1) In order to cope with IP and HTCC attacks against (t,n)-SS, the paper presents the notion and generic framework of (t,m,n)-Tightly Coupled Secret Sharing (or (t,m,n)-TCSS). By following the framework, most traditional (t,n)-SSs can be simply converted into (t,m,n)-TCSSs and thus endowed with the capability to frustrate both attacks. It should be noted that (t,m,n)-TCSS under the framework can be applied to any scenario of (t,n)-SS. Moreover, threshold changeable secret sharing schemes can also be easily constructed according to the framework.
2) As an implementation of the framework, a concrete (t,m,n)-TCSS scheme is proposed from the traditional linear code based (t,n)-SS. The (t,m,n)-TCSS does not depend on any hard problem or one-way function. In contrast with related schemes, the (t,m,n)-TCSS is resistant to the above 2 attacks without special limitations and more efficient in storage, computation and communication.
3) As an application of the (t,m,n)-TCSS scheme, a group authentication protocol is constructed to enable the rapid m-to-m authentication in group oriented applications.
The rest of this paper is organized as follows. In next section, we briefly review the linear code based (t,n)-SS and Harn’s Secure Secret Reconstruction; section 3 gives the definition of Tightly Coupled Secret Sharing. We describe our proposed (t,m,n)-TCSS and analyze the security in section 4 and section 5 respectively, section 6 summarizes the properties of (t,m,n)-TCSS. As an application, the group authentication protocol is constructed in section 7. Finally, we present some discussions and conclude the paper in section 8 and section 9 respectively.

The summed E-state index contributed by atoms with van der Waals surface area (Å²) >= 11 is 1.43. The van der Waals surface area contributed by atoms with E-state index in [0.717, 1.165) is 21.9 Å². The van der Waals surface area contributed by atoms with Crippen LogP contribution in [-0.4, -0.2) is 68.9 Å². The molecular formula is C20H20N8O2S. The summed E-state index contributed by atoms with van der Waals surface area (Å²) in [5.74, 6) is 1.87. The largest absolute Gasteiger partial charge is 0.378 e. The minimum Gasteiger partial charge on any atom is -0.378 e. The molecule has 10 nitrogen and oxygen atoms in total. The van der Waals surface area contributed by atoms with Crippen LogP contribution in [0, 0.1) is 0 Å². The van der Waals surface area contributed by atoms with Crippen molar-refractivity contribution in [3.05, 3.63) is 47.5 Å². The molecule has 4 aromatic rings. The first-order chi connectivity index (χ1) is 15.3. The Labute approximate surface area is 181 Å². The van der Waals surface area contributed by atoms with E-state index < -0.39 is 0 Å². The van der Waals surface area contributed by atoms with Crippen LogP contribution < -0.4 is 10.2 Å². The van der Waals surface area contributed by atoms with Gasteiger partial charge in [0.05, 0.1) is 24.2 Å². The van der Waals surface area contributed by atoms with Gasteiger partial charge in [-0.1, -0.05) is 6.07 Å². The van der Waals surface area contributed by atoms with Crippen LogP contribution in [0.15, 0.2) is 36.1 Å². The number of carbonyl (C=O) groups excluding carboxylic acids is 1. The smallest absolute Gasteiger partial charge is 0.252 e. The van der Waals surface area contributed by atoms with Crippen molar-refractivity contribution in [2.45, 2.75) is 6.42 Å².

2 Preliminaries
2.1 Notations and terms
1) Notations
Here are some notations used throughout the paper, denotes the integer set and is used to lable all shareholders; , with the cardinality , m is a subset of , is used to lable any out of shareholders; is a finite field for large prime , is the multiplicative group of ; denotes that
is a random number uniformly distributed in
. is the cardinality of set .In (t,n)-SS, a shareholder is also called participant when it is participating in secret recovering. So shareholder and participant will be used alternately during secret reconstruction.
2) Information theoretical terms
Now we introduce some basic terms in information theory, suppose
are discrete-time discrete-valued random variables with sample space
. The entropy of is denoted aswhere is the expectation operator and
is the probability distribution function of
. From the view of an adversary, the secret in (t,n)-SS is indistinguishable from a random variable uniformly distributed in secret space. Therefore, we use to denote uncertainty of the secret.The mutual information of with is written as
means the amount of information about obtained due to the knowledge . In the following sections, we will write as for simplicity.
3) Some Definitions
Definition 2.1. (Perfect (t,n)-SS) Let , and be the secret, secret space and the share set of a (t,n)-SS respectively with . The (t,n)-SS is perfect with respect to probability distribution of on the secret space if
1)
2)
where denotes any subset of with less than shares, i.e. and .
As a secret value, the secret actually appears as a random variable uniformly distributed in secret space . In a perfect (t,n)-SS, less than shareholders get no information about the secret even if they have up to shares. Loosening the perfect (t,n)-SS a little bit, we get the definition of asymptotically perfect (t,n)-SS as follows.